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Naomi Campbell’s charity faces questions after it spent £1.6million on a glitzy Cannes gala… but donated only £5,000 to good causes
- Fashion For Relief hosted a glitzy event in May 2018 to raise money for Time’s Up
- The organisation was established after the MeToo movement to support women
- The charity spent more than £1.6million on a spactacular fundraising gala
- It gave only £5,000 to good causes over the same period as the Cannes event
Naomi Campbell’s charity is facing calls to improve its governance after accounts revealed it spent more than £1.6 million on a spectacular fundraising gala in Cannes – yet gave only £5,000 to good causes over the same period.
Fashion For Relief, a charity set up by the 50-year-old supermodel, hosted the glitzy event in May 2018 to raise money for Time’s Up, an organisation established after the MeToo movement to support women in the workplace.
Celebrity guests including Paris Hilton and Carla Bruni watched as Ms Campbell, who recently revealed she has become mother to a baby girl, took to the catwalk with supermodel friends such as Erin O’Connor and Natalia Vodianova.
Accounts lodged with the Charity Commission covering the period from April 2018 to July 2019 show that event charges ran to almost £1.5 million, with an additional £43,000 spent on a fashion team, £18,000 on an operations director, and more than £57,500 on public relations.
Fashion For Relief, a charity set up by Naomi Campbell (pictured), hosted the glitzy event in May 2018 to raise money for Time’s Up, an organisation established after the MeToo movement to support women in the workplace
During the same 15 months, according to the accounts, Fashion For Relief handed £5,515 to good causes. Time’s Up says it has received no funds directly from Ms Campbell’s charity since the event in Cannes.
Fashion For Relief insists the latest accounts should not be viewed in isolation and subsequent filings will provide a more comprehensive picture. It also says it operates as a ‘third party’, effectively a conduit between donors and the good causes it works with.
However, the charity admits it does not have a formal process for monitoring the number and value of donations made indirectly as a result of the events that it organises. Bianka Hellmich, one of the charity’s trustees, who received £77,000 for her role in 2018-19, said: ‘We are a fundraising platform not a charity and we do not operate like most charities. We connect donors to charities.
‘Donations do not always come through us and this is not reflected in the accounts every time. We prefer not to handle donations for various reasons, including tax purposes… and legal set-up.’
Fashion For Relief’s website says it has raised ‘over $15 million’ (£10.5 million) since it was launched by Ms Campbell (pictured) in 2015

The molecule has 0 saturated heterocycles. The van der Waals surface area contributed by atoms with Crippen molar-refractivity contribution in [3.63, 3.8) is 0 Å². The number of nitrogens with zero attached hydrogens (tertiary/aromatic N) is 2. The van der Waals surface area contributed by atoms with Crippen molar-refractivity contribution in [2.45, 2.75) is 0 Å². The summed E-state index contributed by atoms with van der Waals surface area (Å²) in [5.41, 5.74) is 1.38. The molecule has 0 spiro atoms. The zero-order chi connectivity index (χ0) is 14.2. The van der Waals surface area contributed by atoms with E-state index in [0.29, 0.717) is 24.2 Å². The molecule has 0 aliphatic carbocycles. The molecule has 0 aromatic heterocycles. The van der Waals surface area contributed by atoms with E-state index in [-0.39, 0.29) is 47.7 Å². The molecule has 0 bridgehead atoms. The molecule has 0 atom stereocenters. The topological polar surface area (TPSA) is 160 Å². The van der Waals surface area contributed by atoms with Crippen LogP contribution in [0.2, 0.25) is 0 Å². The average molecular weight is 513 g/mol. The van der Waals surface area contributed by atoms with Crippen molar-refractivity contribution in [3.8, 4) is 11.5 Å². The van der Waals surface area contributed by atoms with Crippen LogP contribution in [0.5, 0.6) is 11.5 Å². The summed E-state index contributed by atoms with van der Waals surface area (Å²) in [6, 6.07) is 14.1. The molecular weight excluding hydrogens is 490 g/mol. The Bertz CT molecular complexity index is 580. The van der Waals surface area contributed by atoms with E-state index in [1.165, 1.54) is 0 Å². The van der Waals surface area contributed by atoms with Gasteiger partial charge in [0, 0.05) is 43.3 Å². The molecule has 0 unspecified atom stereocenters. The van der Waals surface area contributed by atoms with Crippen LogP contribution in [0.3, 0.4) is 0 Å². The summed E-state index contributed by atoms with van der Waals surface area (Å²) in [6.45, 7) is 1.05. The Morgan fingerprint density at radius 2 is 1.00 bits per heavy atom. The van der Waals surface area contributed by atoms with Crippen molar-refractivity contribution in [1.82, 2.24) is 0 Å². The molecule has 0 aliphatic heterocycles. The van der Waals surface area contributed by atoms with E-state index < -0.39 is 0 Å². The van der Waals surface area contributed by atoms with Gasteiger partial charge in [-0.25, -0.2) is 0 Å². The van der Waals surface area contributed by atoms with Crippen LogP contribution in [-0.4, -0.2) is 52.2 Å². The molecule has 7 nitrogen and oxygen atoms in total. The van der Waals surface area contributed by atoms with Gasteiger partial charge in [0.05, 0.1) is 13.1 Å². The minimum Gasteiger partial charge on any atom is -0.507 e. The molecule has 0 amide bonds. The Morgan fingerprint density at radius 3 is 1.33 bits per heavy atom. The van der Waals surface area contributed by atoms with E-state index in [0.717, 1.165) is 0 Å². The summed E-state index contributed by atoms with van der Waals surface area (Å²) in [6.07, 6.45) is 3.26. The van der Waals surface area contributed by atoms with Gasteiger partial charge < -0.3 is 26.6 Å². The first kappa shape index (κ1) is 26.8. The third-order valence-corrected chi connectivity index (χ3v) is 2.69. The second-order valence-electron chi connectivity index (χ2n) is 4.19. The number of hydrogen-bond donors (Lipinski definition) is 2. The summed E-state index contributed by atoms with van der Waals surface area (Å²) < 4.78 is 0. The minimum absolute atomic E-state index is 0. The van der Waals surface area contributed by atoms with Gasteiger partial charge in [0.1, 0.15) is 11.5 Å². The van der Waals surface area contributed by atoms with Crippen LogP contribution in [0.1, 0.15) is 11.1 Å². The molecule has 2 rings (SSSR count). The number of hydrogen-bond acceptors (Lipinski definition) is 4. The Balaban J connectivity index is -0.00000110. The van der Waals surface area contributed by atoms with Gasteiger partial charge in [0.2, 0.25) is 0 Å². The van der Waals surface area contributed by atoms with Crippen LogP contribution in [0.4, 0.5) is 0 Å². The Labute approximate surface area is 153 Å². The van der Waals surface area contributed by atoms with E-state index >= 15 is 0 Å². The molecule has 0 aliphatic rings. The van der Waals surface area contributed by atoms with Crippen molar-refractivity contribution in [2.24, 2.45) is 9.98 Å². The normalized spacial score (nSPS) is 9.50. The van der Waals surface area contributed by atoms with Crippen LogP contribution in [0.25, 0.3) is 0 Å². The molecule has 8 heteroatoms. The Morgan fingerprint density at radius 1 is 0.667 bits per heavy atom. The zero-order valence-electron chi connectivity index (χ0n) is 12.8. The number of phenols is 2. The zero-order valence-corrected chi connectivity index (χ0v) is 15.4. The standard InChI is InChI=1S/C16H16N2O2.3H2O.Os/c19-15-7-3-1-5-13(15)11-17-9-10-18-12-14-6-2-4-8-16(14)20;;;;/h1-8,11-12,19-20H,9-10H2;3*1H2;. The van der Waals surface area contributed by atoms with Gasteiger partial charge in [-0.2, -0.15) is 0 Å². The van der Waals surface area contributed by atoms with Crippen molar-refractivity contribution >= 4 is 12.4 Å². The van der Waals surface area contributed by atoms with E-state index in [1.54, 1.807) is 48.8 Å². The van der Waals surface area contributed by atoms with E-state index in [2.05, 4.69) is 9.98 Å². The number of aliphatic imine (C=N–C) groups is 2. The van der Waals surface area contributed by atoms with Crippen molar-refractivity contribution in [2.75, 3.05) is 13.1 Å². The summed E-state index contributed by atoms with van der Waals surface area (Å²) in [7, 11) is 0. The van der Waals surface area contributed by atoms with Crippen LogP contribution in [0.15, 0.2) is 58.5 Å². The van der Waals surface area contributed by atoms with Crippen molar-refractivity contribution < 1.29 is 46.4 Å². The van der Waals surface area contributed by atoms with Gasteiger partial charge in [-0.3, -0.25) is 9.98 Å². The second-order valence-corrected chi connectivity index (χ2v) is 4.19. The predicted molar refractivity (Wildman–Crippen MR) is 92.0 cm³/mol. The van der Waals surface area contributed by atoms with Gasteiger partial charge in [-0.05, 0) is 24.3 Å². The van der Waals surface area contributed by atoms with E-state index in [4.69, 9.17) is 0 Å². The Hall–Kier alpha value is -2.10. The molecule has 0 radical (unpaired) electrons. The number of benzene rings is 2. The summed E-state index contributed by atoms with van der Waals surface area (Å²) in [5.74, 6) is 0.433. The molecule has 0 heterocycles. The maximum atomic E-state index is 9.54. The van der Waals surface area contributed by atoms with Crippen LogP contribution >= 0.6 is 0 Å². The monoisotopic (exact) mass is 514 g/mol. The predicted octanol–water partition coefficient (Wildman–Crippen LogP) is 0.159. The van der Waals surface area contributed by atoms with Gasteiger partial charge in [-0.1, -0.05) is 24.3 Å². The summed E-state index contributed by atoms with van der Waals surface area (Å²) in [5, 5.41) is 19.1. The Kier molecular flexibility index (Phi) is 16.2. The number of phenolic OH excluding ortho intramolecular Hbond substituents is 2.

Fashion For Relief’s website says it has raised ‘over $15 million’ (£10.5 million) since it was launched by Ms Campbell in 2015. But asked if she knew how much had been raised since it was registered as a charity in the UK in 2015, Ms Hellmich replied: ‘We can’t do that because when we connect donors and the public to the charities, we do not have the ability to monitor [this] and neither do the charities.’
The Charity Commission, which regulates the sector, states in its rules that trustees ‘should periodically review what the charity is achieving, and how effective the charity’s activities are’. Since 2015, Fashion For Relief has reported total income of almost £2.9 million, with expenditure of £2.69 million and grant awards of £289,000.
The Mail on Sunday asked Dr Gareth Morgan, emeritus professor of charity studies at Sheffield Hallam University, to review the latest documents filed by Fashion For Relief. After doing so, he said: ‘I would encourage the Charity Commission to look into this charity and possibly to use its powers of inquiry in order to consider whether there may have been any failures of governance. Even where there has been charitable expenditure, the accounts tell us nothing about where it has gone.’
Bella Hadid, Naomi Campbell and Natalia Vodianova walks the runway during Fashion For Relief Cannes 2018 event
Ms Campbell at the launch of her Fashion For Relief charity pop-up store at Westfield London on November 26, 2019
In addition to the catwalk show, the event in Cannes – which coincided with the French resort’s film festival – featured a cocktail reception, gala dinner and art auction. A guest who bought one of the lots said he paid D&G Group, a corporate events firm. Time’s Up said it had no record of receiving funds from D&G.
Fashion For Relief’s latest accounts for 2018-19 say charities that benefited from its work ‘included Save The Children and the Mayor’s Fund For London’ – but do not stipulate what sums were given. It said the details will appear in subsequent filings.
Kirsty McHugh, chief executive of the Mayor’s Fund For London, which provides opportunities for disadvantaged youngsters, said it received £100,000 last year following a Fashion For Relief fundraiser at the British Museum in 2019. Save The Children said it had received £100,000 from an event in 2018.
Fashion For Relief said: ‘Fashion For Relief is a charity formed to raise awareness and funds for a number of different charitable causes, principally through the running of global, high-profile events in aid of other charities.
‘Often donations are made directly to those charities following the events and Fashion For Relief acts as a third party in respect of those donations.
‘Fashion For Relief uses the sponsorship monies and other funds it receives from partnerships to organise the events and initiatives, which include major and small events and charitable trips and visits.’
A Charity Commission spokesman said: ‘We will assess these concerns in line with our regulatory framework. We cannot comment further at this time.’
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